The BMA is urging Government action to stop motorists going to an independent practitioner for a driving licence medical instead of their NHS GP.
Over 200,000 people are estimated to be waiting for medical assessments so they can renew their driving licences and the figure is growing by thousands every month.
Desperate patients, including all HGV licence applicants, have been trying to beat the backlog by going private.
But the doctors’ union is concerned this could be unsafe because the independent practitioner would not have the medical record.
The BMA has written to the junior transport minister, Baroness Vere of Norbiton, expressing ‘concerns that this style of self-reporting is neither sensible nor safe’.
According to BMA Professional Fees Committee chairman Dr Peter Holden, GPs and their teams are ‘gravely concerned’ about the potential impact on road safety.
His letter to the Baroness Vere says that although seeking ‘fit-to-drive’ sign-off from any registered medical practitioner may ease the DVLA backlog, safety must be a priority.
Dr Holden, an NHS GP in Matlock, Derbyshire, said: ‘Across the country, thousands of drivers require medical “fit-to-drive” sign-off in order to obtain or renew their driver’s’ licence. We know that some of these drivers, aware of the current DVLA backlog, are bypassing the queue at their own GP practice and going to third-party registered medical practitioners.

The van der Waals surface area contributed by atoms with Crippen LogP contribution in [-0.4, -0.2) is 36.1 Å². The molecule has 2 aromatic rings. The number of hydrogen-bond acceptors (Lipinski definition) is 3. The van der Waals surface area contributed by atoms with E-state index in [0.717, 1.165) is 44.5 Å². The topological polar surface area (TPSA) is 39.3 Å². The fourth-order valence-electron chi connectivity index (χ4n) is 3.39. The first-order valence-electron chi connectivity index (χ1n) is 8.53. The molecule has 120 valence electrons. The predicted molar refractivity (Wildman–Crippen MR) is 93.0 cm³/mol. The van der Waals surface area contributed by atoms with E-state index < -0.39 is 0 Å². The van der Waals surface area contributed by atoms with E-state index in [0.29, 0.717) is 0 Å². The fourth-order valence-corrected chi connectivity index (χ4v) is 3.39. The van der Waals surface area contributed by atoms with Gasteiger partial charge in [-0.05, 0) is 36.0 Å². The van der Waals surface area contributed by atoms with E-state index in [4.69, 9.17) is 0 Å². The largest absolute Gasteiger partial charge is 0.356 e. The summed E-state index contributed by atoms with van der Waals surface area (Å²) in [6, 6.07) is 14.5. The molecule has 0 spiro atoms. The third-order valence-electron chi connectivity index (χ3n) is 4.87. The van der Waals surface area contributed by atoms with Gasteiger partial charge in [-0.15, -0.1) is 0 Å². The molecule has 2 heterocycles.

‘The issue here is that only an individual’s GP practice has access to a patient’s full medical record so only they know whether or not that person is fit to drive.
‘By seeking sign-off from an independent practitioner, who only has the patient’s word to go by, there’s a risk that medical conditions may be, either intentionally or unintendedly, understated and this has already had a grave impact on road safety.
‘With this in mind, the Government must ensure that there is a process in place to involve an applicant’s GP. It is also important that the Government and DVLA are honest with the public regarding just how long this backlog will take to clear, so that expectations are managed and patients do not start making multiple calls to their GP practice while they wait for medical assessments.’
An extension to licence expiry dates brought in earlier in the pandemic has now ended.
Standard driving licence holders are currently advised to request fitness-to-drive assessments from their GP, but they can opt to go to any registered medical practitioner.